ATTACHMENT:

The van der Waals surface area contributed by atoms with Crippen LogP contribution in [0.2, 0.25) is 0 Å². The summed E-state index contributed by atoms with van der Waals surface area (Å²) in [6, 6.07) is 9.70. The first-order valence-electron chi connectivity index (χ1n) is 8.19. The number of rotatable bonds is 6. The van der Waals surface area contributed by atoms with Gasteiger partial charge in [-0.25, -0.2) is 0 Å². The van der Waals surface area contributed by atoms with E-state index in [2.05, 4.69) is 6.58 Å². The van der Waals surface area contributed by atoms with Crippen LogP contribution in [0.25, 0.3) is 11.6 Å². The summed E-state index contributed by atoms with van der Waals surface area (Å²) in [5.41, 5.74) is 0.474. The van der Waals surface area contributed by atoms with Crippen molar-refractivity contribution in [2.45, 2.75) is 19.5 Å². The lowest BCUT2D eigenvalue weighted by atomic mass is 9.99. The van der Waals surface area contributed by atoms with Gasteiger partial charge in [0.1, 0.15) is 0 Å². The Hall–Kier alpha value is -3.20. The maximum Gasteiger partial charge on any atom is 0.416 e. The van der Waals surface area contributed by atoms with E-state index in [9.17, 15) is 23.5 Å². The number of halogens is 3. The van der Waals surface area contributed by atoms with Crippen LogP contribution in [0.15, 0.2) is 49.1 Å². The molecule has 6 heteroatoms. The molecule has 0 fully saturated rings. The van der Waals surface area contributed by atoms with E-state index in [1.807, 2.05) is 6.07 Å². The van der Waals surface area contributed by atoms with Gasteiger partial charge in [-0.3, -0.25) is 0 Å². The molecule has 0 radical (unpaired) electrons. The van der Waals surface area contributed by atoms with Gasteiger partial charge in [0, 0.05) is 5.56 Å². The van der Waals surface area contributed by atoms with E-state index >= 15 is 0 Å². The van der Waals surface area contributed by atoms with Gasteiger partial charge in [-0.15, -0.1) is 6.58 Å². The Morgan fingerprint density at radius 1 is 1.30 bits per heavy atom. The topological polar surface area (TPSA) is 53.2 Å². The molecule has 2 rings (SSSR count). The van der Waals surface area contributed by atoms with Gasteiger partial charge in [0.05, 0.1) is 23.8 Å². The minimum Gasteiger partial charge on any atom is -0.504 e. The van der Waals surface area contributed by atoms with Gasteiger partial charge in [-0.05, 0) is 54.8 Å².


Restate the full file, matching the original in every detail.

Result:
The van der Waals surface area contributed by atoms with Crippen LogP contribution in [0.2, 0.25) is 0 Å². The summed E-state index contributed by atoms with van der Waals surface area (Å²) in [6, 6.07) is 9.70. The first-order valence-electron chi connectivity index (χ1n) is 8.19. The number of rotatable bonds is 6. The van der Waals surface area contributed by atoms with Gasteiger partial charge in [-0.25, -0.2) is 0 Å². The van der Waals surface area contributed by atoms with E-state index in [2.05, 4.69) is 6.58 Å². The van der Waals surface area contributed by atoms with Crippen LogP contribution in [0.25, 0.3) is 11.6 Å². The summed E-state index contributed by atoms with van der Waals surface area (Å²) in [5.41, 5.74) is 0.474. The van der Waals surface area contributed by atoms with Crippen molar-refractivity contribution in [2.45, 2.75) is 19.5 Å². The lowest BCUT2D eigenvalue weighted by atomic mass is 9.99. The van der Waals surface area contributed by atoms with Gasteiger partial charge in [0.1, 0.15) is 0 Å². The Hall–Kier alpha value is -3.20. The maximum Gasteiger partial charge on any atom is 0.416 e. The van der Waals surface area contributed by atoms with E-state index in [9.17, 15) is 23.5 Å². The number of halogens is 3. The van der Waals surface area contributed by atoms with Crippen LogP contribution in [0.15, 0.2) is 49.1 Å². The molecule has 6 heteroatoms. The molecule has 0 fully saturated rings. The van der Waals surface area contributed by atoms with E-state index in [1.807, 2.05) is 6.07 Å². The van der Waals surface area contributed by atoms with Gasteiger partial charge in [-0.3, -0.25) is 0 Å². The molecule has 0 radical (unpaired) electrons. The van der Waals surface area contributed by atoms with Gasteiger partial charge in [0, 0.05) is 5.56 Å². The van der Waals surface area contributed by atoms with E-state index >= 15 is 0 Å². The van der Waals surface area contributed by atoms with Gasteiger partial charge in [-0.15, -0.1) is 6.58 Å². The Morgan fingerprint density at radius 1 is 1.30 bits per heavy atom. The topological polar surface area (TPSA) is 53.2 Å². The molecule has 2 rings (SSSR count). The van der Waals surface area contributed by atoms with Gasteiger partial charge in [0.05, 0.1) is 23.8 Å². The minimum Gasteiger partial charge on any atom is -0.504 e. The van der Waals surface area contributed by atoms with Gasteiger partial charge in [-0.05, 0) is 54.8 Å².